Basques and fishnets, transexuality and sexual fluidity, both on stage and off. That’s what you get when you go to The Rocky Horror Show. Never has a show been so inclusive, with cast and audience united through a love of fun and demonstrative dressing. And that’s what makes The Rocky Horror Show unique and timeless. Many of the audience, old and young, were dressed outrageously, some of them queuing to enter the auditorium in just a bra and  slip or basque and fishnets – male and female alike. This show is still as liberating and levelling as it was when it first hit the stage. The classic ‘Time Warp’ really sums it all up.

If you’ve managed to miss the whole phenomenon for the last 40 years, and that includes putting your hands in the air and doing the pelvic thrust to the Time Warp at any party, then don’t worry, you can still catch up. ‘Rocky’ is the unique brainchild of theatrical legend Richard O’Brien, who, oddly, began his career in 1965 riding horses in British-made movies. It’s a show that will force you to stand up and join in, by either dancing or engaging in fine-tuned heckling with the narrator and events on stage.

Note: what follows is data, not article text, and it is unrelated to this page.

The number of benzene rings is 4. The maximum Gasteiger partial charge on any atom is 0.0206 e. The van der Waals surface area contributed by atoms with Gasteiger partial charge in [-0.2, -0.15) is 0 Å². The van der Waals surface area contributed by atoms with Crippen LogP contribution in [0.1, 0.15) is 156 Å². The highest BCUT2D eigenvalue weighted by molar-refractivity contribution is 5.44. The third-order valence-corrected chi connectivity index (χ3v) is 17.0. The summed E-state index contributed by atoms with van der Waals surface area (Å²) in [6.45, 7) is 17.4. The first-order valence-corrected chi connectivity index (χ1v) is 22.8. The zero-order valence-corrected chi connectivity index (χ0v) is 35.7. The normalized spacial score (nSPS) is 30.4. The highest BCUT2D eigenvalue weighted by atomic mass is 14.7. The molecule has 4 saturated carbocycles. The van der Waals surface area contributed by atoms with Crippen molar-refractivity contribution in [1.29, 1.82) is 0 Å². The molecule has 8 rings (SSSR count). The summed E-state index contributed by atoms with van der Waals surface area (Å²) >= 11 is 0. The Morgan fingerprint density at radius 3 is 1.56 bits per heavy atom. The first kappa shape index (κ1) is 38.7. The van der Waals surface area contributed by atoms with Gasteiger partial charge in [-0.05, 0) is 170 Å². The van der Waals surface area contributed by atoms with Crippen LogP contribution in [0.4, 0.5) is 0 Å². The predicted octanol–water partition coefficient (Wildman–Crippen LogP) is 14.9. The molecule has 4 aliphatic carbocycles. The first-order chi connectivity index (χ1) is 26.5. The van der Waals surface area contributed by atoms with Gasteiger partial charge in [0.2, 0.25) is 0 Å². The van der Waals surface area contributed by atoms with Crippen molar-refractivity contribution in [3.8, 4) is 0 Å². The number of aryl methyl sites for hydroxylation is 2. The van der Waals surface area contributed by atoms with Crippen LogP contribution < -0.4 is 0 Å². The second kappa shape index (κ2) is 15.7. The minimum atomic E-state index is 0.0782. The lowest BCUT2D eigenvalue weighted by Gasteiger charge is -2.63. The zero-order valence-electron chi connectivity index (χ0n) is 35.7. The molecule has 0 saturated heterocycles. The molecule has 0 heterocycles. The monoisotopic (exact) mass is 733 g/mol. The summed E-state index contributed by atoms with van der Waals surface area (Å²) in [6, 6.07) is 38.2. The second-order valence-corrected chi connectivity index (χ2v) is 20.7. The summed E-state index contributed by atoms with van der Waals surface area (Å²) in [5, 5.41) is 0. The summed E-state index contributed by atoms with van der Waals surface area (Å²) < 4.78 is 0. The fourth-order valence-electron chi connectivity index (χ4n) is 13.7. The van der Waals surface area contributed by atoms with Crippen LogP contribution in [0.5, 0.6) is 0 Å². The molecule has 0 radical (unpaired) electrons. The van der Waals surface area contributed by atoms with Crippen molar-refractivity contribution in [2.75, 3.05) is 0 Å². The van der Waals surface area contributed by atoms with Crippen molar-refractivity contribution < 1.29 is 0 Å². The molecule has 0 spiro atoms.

The story is simple – well, sort of. Young, innocent couple Brad and Janet are stranded in a storm and seek refuge in the castle of Frank N Furter, coincidentally on the night of the revelation of Frank’s experiment – the creation of the human creature ‘Rocky’. Rocky’s appearance causes quite a stir in the castle, and takes the story on a surprising rollercoaster of comedy horror, overt sexuality, rock ‘n’ roll and science fiction.

Singing, dancing and acting performances were gloriously strong throughout. Riff Raff has the best commanding vocals, but Frank N Furter steals all the scenes with his mesmerising stage presence. The Narrator, played by well known TV and theatre face Norman Pace, wittily holds and parries the heckling with quick and current repartees, adding new laughs and jokes, to the delight of the audience. Rocky’s physical presence was perfect, highlighted by an admirable set of press-ups during one of the numbers.

Although the set may have lacked the stunning impact of the costumes and musical numbers, the lighting and live music certainly make up for it. The lighting was not only used to maximise the dramatic moments on stage, but also to engage the audience, frequently swooping across the stalls and sharing the vibrant energy throughout the theatre. I was pleased that there was a live band, rather than a soundtrack, as the music too resounded throughout the theatre, the vibrations adding spine-tingling moments to the performance.

I was surprised to see a lot of empty seats in the auditorium on the opening night, but the die-hard, enthusiastic fans certainly made up for it. This show is a cult classic, and one that is as funny, brilliant and moving as it was when it first hit audiences all those years ago.

[Amanda Briggs  June 2016]